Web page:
Have you ever stored a tasty dish safely inside your fridge with the expectation that it would still be fresh and ready to eat when you came back, only to find it covered in mold and completely inedible a couple days later? Maybe you figured your meat would last a couple of weeks in the icebox but instead you discovered it riddled with freezer-burn. Or have you stored a loaf of bread on the counter and opened the bag to find a bread-flavored rock awaiting you? And don’t forget about the time you delved into your bag of flour and came up with a cupful of weevils (ick). There are a lot of ways that your food can get spoiled, but most of them can be controlled with a little background knowledge in proper storage techniques.
First and foremost, you need to store your food at the proper temperature. For the fridge, this means somewhere between 35 and 38 degrees Fahrenheit while the freezer should be kept at, or slightly below, zero. If your temperature is any higher, it will result in premature spoilage. The fridge can be kept slightly cooler than recommended (although if you begin to see liquids freezing, it’s probably a bit too cold). And keep in mind that items like fruits and vegetables can be kept in crisper drawers designed to keep them fresh (sometimes with their own temperature control). But if you crank the AC in your freezer, you’re likely to suffer the ugly spots that are a telltale sign of freezer-burn. If you think there’s something wrong with the temp in your fridge or ice box, simply throw in a magnetic thermometer strip and check it out. You may need to have it serviced.
As for dry goods, the main way to store them properly is in an area that is neither too hot nor too humid (to discourage mold from forming). You should also use sealed containers for everything. This will keep harmful bacteria to a minimum as well as discouraging the presence of insects. Tupperware is a good choice for items like flour, sugar, cereal, and pasta (products that will likely be stored for quite a while). As for crackers, cookies, breads, and the like, you should consider placing them (packaging and all) inside Ziploc bags (squeeze out excess air before sealing to ensure freshness). Food items stored in the fridge and freezer can receive similar treatment and Ziploc even offers special bags that are sure to stave off freezer-burn.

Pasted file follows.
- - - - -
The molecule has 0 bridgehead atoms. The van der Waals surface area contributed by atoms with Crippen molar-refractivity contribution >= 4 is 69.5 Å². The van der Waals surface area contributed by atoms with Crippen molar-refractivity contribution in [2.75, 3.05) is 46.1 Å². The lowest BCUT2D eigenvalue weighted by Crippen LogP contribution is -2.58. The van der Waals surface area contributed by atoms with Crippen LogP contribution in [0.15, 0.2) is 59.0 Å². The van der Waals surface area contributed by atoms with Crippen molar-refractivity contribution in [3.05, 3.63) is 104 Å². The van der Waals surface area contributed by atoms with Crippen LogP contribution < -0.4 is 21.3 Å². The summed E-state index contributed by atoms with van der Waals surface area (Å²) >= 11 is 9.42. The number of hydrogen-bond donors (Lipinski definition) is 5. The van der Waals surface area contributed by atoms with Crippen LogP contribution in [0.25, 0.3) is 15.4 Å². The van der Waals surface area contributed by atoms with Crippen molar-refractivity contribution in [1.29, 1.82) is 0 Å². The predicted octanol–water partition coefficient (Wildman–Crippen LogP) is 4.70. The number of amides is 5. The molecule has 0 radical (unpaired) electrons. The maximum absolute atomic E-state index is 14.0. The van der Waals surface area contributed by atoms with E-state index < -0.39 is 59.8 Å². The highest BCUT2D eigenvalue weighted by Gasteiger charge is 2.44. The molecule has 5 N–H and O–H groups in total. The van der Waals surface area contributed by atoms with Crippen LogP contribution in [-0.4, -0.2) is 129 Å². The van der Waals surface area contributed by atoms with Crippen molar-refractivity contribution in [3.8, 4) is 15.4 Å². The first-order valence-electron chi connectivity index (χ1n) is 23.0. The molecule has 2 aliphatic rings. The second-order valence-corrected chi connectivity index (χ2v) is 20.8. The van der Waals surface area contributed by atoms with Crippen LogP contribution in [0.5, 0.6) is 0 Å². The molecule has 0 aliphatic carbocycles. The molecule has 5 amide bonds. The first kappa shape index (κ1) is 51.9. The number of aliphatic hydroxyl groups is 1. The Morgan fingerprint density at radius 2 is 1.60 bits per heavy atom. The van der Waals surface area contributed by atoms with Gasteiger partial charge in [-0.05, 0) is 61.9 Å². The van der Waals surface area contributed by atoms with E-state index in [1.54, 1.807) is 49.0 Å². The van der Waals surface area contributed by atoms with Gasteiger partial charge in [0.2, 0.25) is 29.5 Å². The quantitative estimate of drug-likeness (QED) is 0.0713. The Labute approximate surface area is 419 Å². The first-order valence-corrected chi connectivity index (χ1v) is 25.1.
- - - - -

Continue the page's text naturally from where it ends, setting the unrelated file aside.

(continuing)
Since it’s not only inconvenient to suffer food spoilage, but also expensive, you want to do everything you can to keep your foods fresh and ready for consumption longer. To do this, you simply need a little know-how and a few tricks up your sleeve. By checking your refrigerator regularly for a constant temperature, you can keep cold items from succumbing to mold and spoilage. And by using air-tight containers or baggies to store food, you will avoid the incursion of pesky bacteria and persistent insects. It doesn’t take much to keep your larder stocked, so save money and time by following these guidelines for fresh food storage.
Kyle Simpson writes for Spee-Dee where you can find auger filler and a rotary filling machine to meet your packaging needs and increase speed and efficiency in your business.